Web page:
Indeed, bacteria play an important role in the absorption and emulsion of fat and fat-soluble vitamins in the small bowel. The gut microbiota may also produce endotoxins, such as lipopolysaccharide (LPS), that during impaired intestinal permeability may reach the circulation, leading to extra- and intra-hepatic inflammatory responses, which, in turn, induce the progression from NAFL to NASH [1]. It is now recognised that the gut microbiota and chronic liver disease are closely linked. In addition, Ridaura et al. demonstrated a potential relationship between the gut microbiome and the development of an obese phenotype [5].
Recently, our group demonstrated that omics-based integrated charts of gut microbiota may profoundly assist in the understanding of correlations between enterogradients and NAFLD onset and progression, thus suggesting either phylome or metabolome indicators that may be used as phenome biomarkers of gut microbiota disease [6].
Furthermore, the gut microbiota is influenced by diet, age, infection, hygiene habits and antibiotic therapy [7]. Patients affected by NAFLD showed a high prevalence of small intestine bacterial overgrowth (SIBO) and increased intestinal permeability that improved bacterial translocation, exposing the liver to toxic microbial metabolites [8, 9]. Obese patients with NAFLD displayed a reduction of Bacteroidetes numbers and an increase in Firmicutes numbers compared to patients with normal weight [10]. Intriguingly, the loss of weight in response to the limited intake of carbohydrates and fats increased the prevalence of Bacteroidetes in the intestinal microbiota [10]. Furthermore, studies on mice with NAFLD have demonstrated that lactobacilli and other probiotic bacteria reduced plasma cholesterol concentrations and protected against fat accumulation in adipose tissue and hepatocytes [8, 11].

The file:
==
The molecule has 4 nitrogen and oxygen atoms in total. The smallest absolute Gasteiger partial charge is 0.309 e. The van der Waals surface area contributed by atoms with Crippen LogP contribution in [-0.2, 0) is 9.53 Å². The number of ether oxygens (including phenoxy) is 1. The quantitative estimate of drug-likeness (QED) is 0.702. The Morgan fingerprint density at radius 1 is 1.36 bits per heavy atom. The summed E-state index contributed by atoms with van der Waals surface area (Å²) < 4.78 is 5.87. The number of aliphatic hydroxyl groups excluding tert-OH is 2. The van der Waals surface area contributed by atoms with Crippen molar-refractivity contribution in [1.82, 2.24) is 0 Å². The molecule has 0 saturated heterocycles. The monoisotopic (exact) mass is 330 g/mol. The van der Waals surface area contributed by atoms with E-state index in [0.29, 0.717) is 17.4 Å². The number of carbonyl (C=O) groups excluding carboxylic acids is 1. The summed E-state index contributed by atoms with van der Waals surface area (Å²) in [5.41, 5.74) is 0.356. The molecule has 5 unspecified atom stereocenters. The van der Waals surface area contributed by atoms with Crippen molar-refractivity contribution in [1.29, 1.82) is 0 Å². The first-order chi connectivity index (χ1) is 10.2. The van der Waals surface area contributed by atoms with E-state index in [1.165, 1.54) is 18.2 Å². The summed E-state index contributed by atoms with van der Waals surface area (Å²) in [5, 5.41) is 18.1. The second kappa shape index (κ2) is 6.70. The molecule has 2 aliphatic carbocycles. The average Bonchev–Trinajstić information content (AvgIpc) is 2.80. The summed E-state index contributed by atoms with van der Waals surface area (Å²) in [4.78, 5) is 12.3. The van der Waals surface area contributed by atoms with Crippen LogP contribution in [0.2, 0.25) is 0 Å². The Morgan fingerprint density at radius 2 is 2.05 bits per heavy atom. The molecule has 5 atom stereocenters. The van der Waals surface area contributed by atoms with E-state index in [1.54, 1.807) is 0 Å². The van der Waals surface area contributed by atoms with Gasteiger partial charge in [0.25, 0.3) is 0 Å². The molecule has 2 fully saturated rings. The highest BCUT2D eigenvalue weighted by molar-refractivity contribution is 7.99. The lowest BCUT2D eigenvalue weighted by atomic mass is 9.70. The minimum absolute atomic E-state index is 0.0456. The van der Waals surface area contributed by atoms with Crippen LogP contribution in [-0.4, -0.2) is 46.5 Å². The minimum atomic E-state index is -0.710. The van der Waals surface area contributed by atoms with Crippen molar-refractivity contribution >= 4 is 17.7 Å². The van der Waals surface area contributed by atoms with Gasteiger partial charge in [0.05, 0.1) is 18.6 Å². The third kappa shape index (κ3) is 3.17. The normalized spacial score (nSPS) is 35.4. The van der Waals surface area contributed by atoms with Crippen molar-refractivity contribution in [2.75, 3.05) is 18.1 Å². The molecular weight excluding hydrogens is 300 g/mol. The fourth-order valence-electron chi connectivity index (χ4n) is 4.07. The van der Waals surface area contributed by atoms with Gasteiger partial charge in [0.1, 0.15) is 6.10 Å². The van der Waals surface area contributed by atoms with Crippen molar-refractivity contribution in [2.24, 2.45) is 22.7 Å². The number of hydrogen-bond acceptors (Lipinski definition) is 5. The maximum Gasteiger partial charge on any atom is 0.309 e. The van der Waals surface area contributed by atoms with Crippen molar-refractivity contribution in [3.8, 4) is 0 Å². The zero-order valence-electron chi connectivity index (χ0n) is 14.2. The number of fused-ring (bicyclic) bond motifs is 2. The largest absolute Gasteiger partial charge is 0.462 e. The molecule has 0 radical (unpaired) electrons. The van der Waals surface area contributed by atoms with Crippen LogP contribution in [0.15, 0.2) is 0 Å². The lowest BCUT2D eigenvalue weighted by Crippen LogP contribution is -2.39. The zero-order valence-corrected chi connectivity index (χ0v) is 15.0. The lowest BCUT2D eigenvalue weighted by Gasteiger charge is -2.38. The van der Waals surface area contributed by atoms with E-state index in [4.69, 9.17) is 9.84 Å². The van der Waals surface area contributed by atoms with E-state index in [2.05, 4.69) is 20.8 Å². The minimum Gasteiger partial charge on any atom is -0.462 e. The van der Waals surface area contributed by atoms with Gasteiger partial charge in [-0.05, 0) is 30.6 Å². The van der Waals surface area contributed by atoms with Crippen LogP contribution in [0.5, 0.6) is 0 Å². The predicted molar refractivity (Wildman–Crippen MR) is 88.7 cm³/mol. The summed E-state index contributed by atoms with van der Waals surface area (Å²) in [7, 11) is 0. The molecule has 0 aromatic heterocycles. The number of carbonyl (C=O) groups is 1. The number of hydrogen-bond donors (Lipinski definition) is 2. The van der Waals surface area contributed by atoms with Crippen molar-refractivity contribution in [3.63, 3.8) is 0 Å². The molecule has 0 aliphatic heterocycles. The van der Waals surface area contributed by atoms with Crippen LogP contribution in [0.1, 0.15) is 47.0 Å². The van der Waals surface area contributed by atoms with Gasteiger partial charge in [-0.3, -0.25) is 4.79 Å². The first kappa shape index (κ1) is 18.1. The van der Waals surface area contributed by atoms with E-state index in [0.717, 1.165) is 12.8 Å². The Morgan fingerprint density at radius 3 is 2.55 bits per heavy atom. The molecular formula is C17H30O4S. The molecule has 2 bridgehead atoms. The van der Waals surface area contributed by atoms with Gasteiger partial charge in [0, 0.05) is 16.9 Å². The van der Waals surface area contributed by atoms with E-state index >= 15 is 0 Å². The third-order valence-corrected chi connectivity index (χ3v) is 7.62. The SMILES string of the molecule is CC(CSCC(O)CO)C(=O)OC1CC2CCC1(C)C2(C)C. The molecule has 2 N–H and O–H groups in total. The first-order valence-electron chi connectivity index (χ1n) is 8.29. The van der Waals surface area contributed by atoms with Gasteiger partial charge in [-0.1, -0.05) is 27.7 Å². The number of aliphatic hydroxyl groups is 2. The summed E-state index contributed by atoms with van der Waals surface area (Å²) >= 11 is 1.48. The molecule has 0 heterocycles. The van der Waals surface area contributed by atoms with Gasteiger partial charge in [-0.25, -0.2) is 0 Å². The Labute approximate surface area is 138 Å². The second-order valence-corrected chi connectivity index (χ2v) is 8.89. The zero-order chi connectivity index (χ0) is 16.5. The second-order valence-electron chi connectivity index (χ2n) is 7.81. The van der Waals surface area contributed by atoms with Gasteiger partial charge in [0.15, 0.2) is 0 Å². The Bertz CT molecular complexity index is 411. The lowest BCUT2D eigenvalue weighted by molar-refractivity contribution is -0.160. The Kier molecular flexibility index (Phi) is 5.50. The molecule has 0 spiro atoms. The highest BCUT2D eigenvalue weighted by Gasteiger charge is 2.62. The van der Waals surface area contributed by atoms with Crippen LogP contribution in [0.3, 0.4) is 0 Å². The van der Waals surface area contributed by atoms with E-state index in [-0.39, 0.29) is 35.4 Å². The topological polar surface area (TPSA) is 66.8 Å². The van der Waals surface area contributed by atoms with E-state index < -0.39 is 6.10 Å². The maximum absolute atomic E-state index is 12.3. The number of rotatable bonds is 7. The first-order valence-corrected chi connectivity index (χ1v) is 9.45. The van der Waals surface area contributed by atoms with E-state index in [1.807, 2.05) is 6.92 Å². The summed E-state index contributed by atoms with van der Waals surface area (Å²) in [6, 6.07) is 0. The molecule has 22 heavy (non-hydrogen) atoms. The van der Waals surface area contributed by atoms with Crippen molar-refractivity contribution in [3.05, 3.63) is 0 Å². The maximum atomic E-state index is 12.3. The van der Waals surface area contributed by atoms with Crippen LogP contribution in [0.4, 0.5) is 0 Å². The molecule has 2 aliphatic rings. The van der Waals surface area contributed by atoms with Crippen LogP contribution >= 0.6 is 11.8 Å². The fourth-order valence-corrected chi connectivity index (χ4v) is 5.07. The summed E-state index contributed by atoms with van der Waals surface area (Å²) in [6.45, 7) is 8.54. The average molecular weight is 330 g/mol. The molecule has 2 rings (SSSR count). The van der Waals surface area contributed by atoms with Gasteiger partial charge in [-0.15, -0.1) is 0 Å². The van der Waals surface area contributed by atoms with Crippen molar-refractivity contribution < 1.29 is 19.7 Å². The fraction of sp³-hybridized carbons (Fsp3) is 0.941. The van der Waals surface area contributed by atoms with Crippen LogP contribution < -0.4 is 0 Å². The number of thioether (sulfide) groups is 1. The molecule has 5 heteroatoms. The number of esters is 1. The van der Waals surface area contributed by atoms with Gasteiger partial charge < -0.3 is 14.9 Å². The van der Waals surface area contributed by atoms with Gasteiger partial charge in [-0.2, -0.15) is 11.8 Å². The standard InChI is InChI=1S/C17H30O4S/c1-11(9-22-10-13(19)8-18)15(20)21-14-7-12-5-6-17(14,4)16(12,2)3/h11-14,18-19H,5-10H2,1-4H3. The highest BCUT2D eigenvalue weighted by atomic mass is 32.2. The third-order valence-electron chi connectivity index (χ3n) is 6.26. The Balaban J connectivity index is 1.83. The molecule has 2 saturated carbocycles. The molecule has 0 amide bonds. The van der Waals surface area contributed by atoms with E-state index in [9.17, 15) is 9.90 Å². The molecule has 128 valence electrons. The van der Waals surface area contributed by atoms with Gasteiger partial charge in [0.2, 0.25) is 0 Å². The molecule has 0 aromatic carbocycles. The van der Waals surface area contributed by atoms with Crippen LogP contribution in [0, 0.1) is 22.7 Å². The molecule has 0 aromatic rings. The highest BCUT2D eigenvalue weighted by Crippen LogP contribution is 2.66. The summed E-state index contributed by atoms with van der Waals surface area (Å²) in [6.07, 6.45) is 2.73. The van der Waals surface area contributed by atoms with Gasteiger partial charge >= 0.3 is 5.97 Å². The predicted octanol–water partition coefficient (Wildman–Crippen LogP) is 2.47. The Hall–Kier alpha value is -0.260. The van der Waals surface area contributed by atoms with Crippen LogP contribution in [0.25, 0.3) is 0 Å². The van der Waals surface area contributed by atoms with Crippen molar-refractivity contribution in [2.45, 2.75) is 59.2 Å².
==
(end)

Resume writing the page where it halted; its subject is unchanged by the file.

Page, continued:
Understanding the nature of gut dysbiosis, the integrity of the intestinal barrier and mechanisms of the hepatic immune response to gut-derived factors is potentially relevant to the development of new therapies to treat chronic liver diseases [12]. The term “dysbiosis” was coined by Metchnikoff to describe altered pathogenic bacteria in the gut [13]. Dysbiosis was defined as qualitative and quantitative changes in the intestinal flora, their metabolic activity and their local distribution [14]. Recently, we demonstrated [15] that probiotic treatment in obese children with NAFLD reduced their body mass index (BMI) and hepatic steatosis as assessed by ultrasound, and increased circulating levels of glucagon-like peptide-1 (GLP-1), a potent hormone released from intestinal L cells [16]. These encouraging results, also confirmed by other studies [17–19], suggest that improving our knowledge of bacterial species that live in the gut of NAFLD subjects may contribute significantly to allowing us to select the best probiotic(s) to strongly ameliorate liver damage.